The Life of a Christian is Above All a Manifestation of Love

On the Church of the Prophet Elijah in Vibuty

Here, on the left bank of the Velikaya River, there once was a village named Vibuty. The river makes a sharp bend here, forming a short and very shallow section called the Vibuty Rapids. From here, it’s a short way down the river to Pskov—just seven-and-a-half miles.

The village is long gone. All that’s left is the cemetery and the adjacent Prophet Elijah Church.

This place wondrously combines a wealth of historic and modern factors. Tradition holds that the future Princess Olga, wife of Igor from the Rurik Dynasty, was born in this area. Moreover, they even met for the first time here—at the Vibutsky Rapids crossing. It’s believed that it was Princess Olga, the first among the rulers of Rus’ to become Orthodox, who ordered to erect a wooden church at the local cemetery. The current Prophet Elijah Church dates back to the fifteenth century. There was definitely another church here earlier, as evidenced by the fact that the Tretyakov Gallery in Moscow has an icon of the holy Prophet Elijah from the church in Vibuty dating back to the thirteenth century.

The church in Vibuty was badly damaged during the Great Patriotic War and restored in the 1950s.

And the Vibuts are closely associated with the 76th Guards Airborne Division stationed thereby. There’s a monument nearby called the Dome, dedicated to the 6th Company that entered eternity during the Second Chechen War. The paratroopers provided invaluable assistance in restoring the church and cleaning up the surrounding area. After all, the Prophet of God Elijah is their patron.

The Prophet Elijah Church in Vibuty The Prophet Elijah Church in Vibuty     

Fr. Mikhail, tell us about the church in Vibuty, please.

—It’s a wonderful church. We talk about how it’s from the fifteenth century, but as a matter of fact, there was an older church here before. It was probably wooden. This is the birthplace of Princess Olga, and she surely couldn’t let her homeland go without a church. We have a copy of a thirteenth-century icon. The original is currently in the Tretyakov Gallery, but we have a copy of this icon, and it’s kept in this holy church. Therefore, it can be argued that Princess Olga probably built a wooden church here. Now there’s a church of the fifteenth century that we—myself as rector, and other interested people before me—have restored. Everyone contributed. There were no rich donors or huge funds or anything else. Everyone pitched in, because they understood that the homeland of Princess Olga should have a church worthy of her name—because without her, we simply wouldn’t exist.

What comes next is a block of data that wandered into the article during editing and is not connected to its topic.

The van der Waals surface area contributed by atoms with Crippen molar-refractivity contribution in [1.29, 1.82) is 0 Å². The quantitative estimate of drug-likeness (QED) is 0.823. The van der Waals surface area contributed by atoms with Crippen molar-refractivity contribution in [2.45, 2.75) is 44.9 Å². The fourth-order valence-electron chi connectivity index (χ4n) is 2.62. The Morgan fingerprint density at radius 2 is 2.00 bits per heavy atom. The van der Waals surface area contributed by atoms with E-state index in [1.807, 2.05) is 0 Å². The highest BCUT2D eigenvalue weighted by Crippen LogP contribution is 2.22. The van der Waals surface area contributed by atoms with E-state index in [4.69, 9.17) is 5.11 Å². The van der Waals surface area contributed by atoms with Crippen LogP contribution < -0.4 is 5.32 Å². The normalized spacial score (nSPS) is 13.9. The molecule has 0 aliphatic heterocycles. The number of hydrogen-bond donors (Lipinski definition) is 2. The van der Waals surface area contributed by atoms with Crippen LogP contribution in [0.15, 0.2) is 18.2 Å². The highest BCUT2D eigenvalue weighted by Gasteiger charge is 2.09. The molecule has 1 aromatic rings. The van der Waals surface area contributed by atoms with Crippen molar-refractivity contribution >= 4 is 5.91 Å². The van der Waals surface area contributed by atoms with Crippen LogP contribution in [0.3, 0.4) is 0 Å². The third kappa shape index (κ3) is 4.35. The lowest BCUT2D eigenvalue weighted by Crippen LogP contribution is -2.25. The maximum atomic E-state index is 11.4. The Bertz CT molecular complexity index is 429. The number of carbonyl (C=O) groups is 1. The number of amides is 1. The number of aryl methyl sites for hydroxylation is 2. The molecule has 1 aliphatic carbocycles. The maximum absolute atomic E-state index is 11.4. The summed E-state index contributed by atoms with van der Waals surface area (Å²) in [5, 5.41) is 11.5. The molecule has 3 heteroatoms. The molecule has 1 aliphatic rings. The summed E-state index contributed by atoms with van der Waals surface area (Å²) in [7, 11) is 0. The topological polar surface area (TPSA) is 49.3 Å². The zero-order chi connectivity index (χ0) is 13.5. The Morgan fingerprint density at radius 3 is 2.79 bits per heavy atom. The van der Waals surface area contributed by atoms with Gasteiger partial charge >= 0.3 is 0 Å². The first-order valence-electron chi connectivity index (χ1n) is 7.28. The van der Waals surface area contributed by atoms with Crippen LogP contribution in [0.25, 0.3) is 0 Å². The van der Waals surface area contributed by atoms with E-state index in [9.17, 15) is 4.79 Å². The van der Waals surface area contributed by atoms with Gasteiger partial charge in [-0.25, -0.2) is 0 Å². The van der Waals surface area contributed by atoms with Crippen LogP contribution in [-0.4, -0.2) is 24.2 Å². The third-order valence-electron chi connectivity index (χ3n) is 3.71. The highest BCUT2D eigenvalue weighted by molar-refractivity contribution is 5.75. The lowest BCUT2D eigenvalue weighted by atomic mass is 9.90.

That is, you maintain then that she hails from this area? There are other theories, as far as we know.

—It’s completely unimportant to the people who come here. They come here because this is where she was from. They get help from her because she was a wise woman and a wise ruler. She ruled so wisely that any ruler we have now hopes, I think, to be equal to her.

And who are your parishioners?

—Well, they should rather be called the “out-of-towners.” As for the parishioners, they’re all here, lying side-by-side. There’s a cemetery here. Ever since the time of Princess Olga, the land has been divided according to churchyards, similar to districts today. But nowadays, these churchyards are simply cemeteries. All of our parishioners are the people buried here. Their relatives visit their graves. There are, of course, the out-of-towners who understand what a special kind of place this is. There’s a lot of them. We hold services regularly, every week, and sometimes more often. We serve Liturgy here. We prayed here all week in the first week of Great Lent. I emphasize that we were here, because I’m also assigned to another parish church. People have difficulty getting to that other church on workdays. But we prayed here in the first week in complete silence, with only the sound of the flowing river. It was very special. We took some photos that we’ve shared on our VKontakte page. We began the services at 6 AM. It’s a special feeling when you see the sun rising and nature awakening before your very eyes. It’s simply amazing! That’s why our parishioners are actually out-of-towners. They come to experience the special atmosphere pervading this place thanks to the figure of Princess Olga. They don’t come to see me as rector, or any former rector. No—they come to Princess Olga.

Fr. Mikhail Butsenka Fr. Mikhail Butsenka     

There’s an idea that the Pskov land is worlds apart from central Russia, and that its people are different, too. What do you think? Is it true?